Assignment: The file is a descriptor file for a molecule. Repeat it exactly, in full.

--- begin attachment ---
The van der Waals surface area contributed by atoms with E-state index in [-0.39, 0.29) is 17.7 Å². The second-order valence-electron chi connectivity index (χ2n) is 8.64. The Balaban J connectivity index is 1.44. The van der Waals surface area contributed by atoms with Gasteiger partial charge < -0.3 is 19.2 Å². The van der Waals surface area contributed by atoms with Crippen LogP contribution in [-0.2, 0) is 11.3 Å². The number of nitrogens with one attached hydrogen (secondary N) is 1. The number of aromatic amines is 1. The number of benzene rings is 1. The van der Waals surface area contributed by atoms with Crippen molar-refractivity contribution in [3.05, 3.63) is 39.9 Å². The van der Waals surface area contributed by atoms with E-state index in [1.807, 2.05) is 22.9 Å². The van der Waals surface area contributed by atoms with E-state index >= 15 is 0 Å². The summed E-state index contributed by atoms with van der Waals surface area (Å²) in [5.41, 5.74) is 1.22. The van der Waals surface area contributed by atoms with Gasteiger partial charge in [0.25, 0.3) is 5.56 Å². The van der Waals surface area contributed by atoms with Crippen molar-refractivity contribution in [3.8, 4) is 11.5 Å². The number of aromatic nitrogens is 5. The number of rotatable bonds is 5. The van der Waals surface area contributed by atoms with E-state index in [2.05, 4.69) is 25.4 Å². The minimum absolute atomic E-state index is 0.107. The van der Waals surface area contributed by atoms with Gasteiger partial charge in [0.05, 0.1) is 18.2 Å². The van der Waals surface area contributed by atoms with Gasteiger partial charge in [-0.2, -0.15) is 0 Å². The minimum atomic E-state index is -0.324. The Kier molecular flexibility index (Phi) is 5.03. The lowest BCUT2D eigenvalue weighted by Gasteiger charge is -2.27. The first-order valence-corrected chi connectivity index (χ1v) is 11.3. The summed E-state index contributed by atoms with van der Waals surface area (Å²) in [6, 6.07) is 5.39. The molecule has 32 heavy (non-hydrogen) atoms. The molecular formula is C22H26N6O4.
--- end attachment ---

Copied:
The van der Waals surface area contributed by atoms with E-state index in [-0.39, 0.29) is 17.7 Å². The second-order valence-electron chi connectivity index (χ2n) is 8.64. The Balaban J connectivity index is 1.44. The van der Waals surface area contributed by atoms with Gasteiger partial charge < -0.3 is 19.2 Å². The van der Waals surface area contributed by atoms with Crippen LogP contribution in [-0.2, 0) is 11.3 Å². The number of nitrogens with one attached hydrogen (secondary N) is 1. The number of aromatic amines is 1. The number of benzene rings is 1. The van der Waals surface area contributed by atoms with Crippen molar-refractivity contribution in [3.05, 3.63) is 39.9 Å². The van der Waals surface area contributed by atoms with E-state index in [1.807, 2.05) is 22.9 Å². The van der Waals surface area contributed by atoms with E-state index >= 15 is 0 Å². The summed E-state index contributed by atoms with van der Waals surface area (Å²) in [5.41, 5.74) is 1.22. The van der Waals surface area contributed by atoms with Gasteiger partial charge in [0.25, 0.3) is 5.56 Å². The van der Waals surface area contributed by atoms with Crippen molar-refractivity contribution in [3.8, 4) is 11.5 Å². The number of aromatic nitrogens is 5. The number of rotatable bonds is 5. The van der Waals surface area contributed by atoms with E-state index in [2.05, 4.69) is 25.4 Å². The minimum absolute atomic E-state index is 0.107. The van der Waals surface area contributed by atoms with Gasteiger partial charge in [0.05, 0.1) is 18.2 Å². The van der Waals surface area contributed by atoms with Gasteiger partial charge in [-0.2, -0.15) is 0 Å². The minimum atomic E-state index is -0.324. The Kier molecular flexibility index (Phi) is 5.03. The lowest BCUT2D eigenvalue weighted by Gasteiger charge is -2.27. The first-order valence-corrected chi connectivity index (χ1v) is 11.3. The summed E-state index contributed by atoms with van der Waals surface area (Å²) in [6, 6.07) is 5.39. The molecule has 32 heavy (non-hydrogen) atoms. The molecular formula is C22H26N6O4.